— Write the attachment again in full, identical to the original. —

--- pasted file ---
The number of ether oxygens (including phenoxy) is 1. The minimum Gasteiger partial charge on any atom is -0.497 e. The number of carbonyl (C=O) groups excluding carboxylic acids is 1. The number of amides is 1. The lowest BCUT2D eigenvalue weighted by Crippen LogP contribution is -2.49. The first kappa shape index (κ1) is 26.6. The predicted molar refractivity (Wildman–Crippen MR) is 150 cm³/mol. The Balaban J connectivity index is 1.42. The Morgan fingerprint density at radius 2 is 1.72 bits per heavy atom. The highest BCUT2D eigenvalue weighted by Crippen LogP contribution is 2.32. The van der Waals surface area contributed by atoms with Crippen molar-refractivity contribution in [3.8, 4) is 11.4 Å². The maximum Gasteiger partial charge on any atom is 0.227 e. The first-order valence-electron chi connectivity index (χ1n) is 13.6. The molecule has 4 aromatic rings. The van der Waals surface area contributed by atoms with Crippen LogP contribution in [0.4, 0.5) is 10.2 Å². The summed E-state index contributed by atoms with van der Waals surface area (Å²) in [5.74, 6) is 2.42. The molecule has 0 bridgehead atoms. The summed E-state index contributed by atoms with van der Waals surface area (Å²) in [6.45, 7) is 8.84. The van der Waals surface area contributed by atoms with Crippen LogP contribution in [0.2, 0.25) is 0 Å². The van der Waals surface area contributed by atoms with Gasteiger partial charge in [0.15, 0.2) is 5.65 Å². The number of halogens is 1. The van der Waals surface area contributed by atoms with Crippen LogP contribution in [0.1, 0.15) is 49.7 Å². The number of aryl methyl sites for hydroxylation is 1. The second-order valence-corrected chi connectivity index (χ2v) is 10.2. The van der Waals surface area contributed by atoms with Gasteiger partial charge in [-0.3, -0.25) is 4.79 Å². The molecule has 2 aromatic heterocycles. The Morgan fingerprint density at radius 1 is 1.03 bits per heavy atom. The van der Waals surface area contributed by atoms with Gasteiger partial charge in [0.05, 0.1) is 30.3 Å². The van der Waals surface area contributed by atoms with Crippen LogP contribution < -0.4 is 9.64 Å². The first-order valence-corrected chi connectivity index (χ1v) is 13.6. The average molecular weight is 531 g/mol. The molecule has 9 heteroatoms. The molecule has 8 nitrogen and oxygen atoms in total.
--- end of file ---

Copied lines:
The number of ether oxygens (including phenoxy) is 1. The minimum Gasteiger partial charge on any atom is -0.497 e. The number of carbonyl (C=O) groups excluding carboxylic acids is 1. The number of amides is 1. The lowest BCUT2D eigenvalue weighted by Crippen LogP contribution is -2.49. The first kappa shape index (κ1) is 26.6. The predicted molar refractivity (Wildman–Crippen MR) is 150 cm³/mol. The Balaban J connectivity index is 1.42. The Morgan fingerprint density at radius 2 is 1.72 bits per heavy atom. The highest BCUT2D eigenvalue weighted by Crippen LogP contribution is 2.32. The van der Waals surface area contributed by atoms with Crippen molar-refractivity contribution in [3.8, 4) is 11.4 Å². The maximum Gasteiger partial charge on any atom is 0.227 e. The first-order valence-electron chi connectivity index (χ1n) is 13.6. The molecule has 4 aromatic rings. The van der Waals surface area contributed by atoms with Crippen LogP contribution in [0.4, 0.5) is 10.2 Å². The summed E-state index contributed by atoms with van der Waals surface area (Å²) in [5.74, 6) is 2.42. The molecule has 0 bridgehead atoms. The summed E-state index contributed by atoms with van der Waals surface area (Å²) in [6.45, 7) is 8.84. The van der Waals surface area contributed by atoms with Crippen LogP contribution in [0.2, 0.25) is 0 Å². The van der Waals surface area contributed by atoms with Gasteiger partial charge in [0.15, 0.2) is 5.65 Å². The number of halogens is 1. The van der Waals surface area contributed by atoms with Crippen LogP contribution in [0.1, 0.15) is 49.7 Å². The number of aryl methyl sites for hydroxylation is 1. The second-order valence-corrected chi connectivity index (χ2v) is 10.2. The van der Waals surface area contributed by atoms with Gasteiger partial charge in [-0.3, -0.25) is 4.79 Å². The molecule has 2 aromatic heterocycles. The Morgan fingerprint density at radius 1 is 1.03 bits per heavy atom. The van der Waals surface area contributed by atoms with Gasteiger partial charge in [0.05, 0.1) is 30.3 Å². The van der Waals surface area contributed by atoms with Crippen LogP contribution < -0.4 is 9.64 Å². The first-order valence-corrected chi connectivity index (χ1v) is 13.6. The average molecular weight is 531 g/mol. The molecule has 9 heteroatoms. The molecule has 8 nitrogen and oxygen atoms in total.